Killing Democracy

James Denselow
James Denselow

The balance of a free democracy and the security needed to safeguard it has been thrust into the centre of British political debate following the killing of Sir David Amess MP. Members of Parliament traditionally use Fridays to hold constituency surgeries; public meetings at various well-known localities where they can hear directly from their electorate and pick up issues on their behalf or help them navigate the complex world of local government. The ability for a constituent to easily secure face to face contact with their representative is an essential component of Britain’s democratic traditions but is challenged by the nature of modern political violence.

Two Members of Parliament, from the two main opposing political parties, have been killed over the past ten years. Sir David Amess MP this month and Jo Cox MP over five years ago. Both were struck down far away from the high security found in Westminster and the Houses of Parliament. There, concrete barriers protect iron gates which are manned by visible armed police and unseen security on 24-hour standby. The heart of British democracy feels understandably protected like most European Government buildings in the post 9/11 era, yet it is in the more local and far flung locations of official political gatherings that this system of governance is most under threat.

Constituency events are often in religious spaces or community buildings. These are designed to be accessible and approachable, quite the Achilles heal when it comes to warding off a determined attacker. Indeed, the man who is now charged with Sir David’s murder actually booked a meeting with the MP whilst claiming he was unable to give an address as he’d only just moved into the area.

Ali Harbi Ali has been charged with murder and terror offences over death of the Conservative MP. He used a knife for the killing, hardly a sophisticated and difficult to acquire weapon, and was able to secure a meeting in an unprotected site with his intended target. Following Sir David’s death unity in Parliament has rallied against the terrible divisions and anger on display in the virtual world. The idea of the internet making us more connected and empathetic individuals may still hold true for most of us, but for a sizeable minority it can be a place to organise and radicalise around ideological poles and agendas that occasional surface in one off acts of senseless and tragic violence.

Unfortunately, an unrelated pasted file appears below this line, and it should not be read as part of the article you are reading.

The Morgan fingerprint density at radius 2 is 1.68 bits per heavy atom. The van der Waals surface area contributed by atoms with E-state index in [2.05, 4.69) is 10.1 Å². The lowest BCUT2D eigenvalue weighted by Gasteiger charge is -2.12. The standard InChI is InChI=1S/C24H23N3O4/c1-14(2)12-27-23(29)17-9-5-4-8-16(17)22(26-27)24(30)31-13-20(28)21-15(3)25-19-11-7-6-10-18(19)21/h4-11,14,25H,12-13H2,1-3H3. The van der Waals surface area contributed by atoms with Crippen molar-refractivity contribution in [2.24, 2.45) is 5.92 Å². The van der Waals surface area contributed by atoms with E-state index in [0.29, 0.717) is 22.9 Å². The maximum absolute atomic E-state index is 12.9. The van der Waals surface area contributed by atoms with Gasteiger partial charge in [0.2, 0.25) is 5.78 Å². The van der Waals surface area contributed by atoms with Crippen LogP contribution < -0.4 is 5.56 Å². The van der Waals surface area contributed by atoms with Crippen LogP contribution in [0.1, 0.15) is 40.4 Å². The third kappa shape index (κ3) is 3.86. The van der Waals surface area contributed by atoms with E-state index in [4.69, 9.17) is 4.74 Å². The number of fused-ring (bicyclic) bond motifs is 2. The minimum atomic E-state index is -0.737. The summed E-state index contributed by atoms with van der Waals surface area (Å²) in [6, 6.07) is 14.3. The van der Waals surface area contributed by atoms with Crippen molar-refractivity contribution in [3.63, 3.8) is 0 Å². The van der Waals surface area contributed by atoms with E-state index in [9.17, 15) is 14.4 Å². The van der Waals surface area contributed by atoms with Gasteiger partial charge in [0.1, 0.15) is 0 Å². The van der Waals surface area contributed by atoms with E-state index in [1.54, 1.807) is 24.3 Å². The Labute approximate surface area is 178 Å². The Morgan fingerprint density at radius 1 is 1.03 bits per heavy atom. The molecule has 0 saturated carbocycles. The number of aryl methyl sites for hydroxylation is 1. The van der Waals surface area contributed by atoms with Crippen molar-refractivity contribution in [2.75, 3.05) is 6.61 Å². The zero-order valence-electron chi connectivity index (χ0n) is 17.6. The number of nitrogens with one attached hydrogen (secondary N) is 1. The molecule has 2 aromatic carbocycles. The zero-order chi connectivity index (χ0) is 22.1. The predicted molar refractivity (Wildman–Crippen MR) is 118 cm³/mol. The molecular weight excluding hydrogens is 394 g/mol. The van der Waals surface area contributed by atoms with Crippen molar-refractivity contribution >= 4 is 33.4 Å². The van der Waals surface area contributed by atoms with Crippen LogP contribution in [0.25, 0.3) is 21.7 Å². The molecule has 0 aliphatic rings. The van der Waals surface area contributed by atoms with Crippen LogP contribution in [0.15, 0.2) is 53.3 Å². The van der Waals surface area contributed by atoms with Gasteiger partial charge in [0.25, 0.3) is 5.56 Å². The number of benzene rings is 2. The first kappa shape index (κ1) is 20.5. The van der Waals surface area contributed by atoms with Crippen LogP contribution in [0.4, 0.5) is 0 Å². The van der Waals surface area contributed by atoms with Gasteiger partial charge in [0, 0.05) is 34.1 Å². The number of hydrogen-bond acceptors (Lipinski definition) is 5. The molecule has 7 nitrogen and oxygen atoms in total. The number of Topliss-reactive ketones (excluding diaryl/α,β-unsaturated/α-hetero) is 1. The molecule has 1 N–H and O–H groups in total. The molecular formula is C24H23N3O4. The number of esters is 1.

In the debates that followed the killing there has of course been talk of building a kinder politic, but there is a terrible irony that those who would attack politicians as being separate and aloof from the wider public act in ways that just reinforce that actual separation. Having elected representatives observe the country they govern from behind bulletproof glass or only once members of the public have been screened and gone through knife arches does contribute to a class divide of the governors and the governed.

To read a local paper anywhere in the United Kingdom is to understand what a soft target a Member of Parliament really is. Beyond their advertised surgeries is their almost ubiquitous presence at major community events, shop openings, festivals and of course at their local constituency office. Beyond the fact that Parliamentarians want to be seen and out and about in their community, there are infinite social media following their progress through the public realm. To lose all of much of this would be to lose a key component of the golden thread linking decision makers to those their decisions effect. It would create more isolation, further alienation and ultimately create the exact dynamics of ‘out of touch’ politicians that extremists currently use as part of their justification to violence.

So, there is much to be said for those MPs who have already said that democratic business as usual must continue. Only a handful have suggested getting rid of constituency surgeries. Perhaps as ever the answer will be found as an imperfect compromise of sorts. Already MPs have less visible security in place – panic buttons and the like – perhaps a review of locations for public meetings can improve safety whilst not gutting the country’s democratic traditions.

by: James Denselow

James Denselow,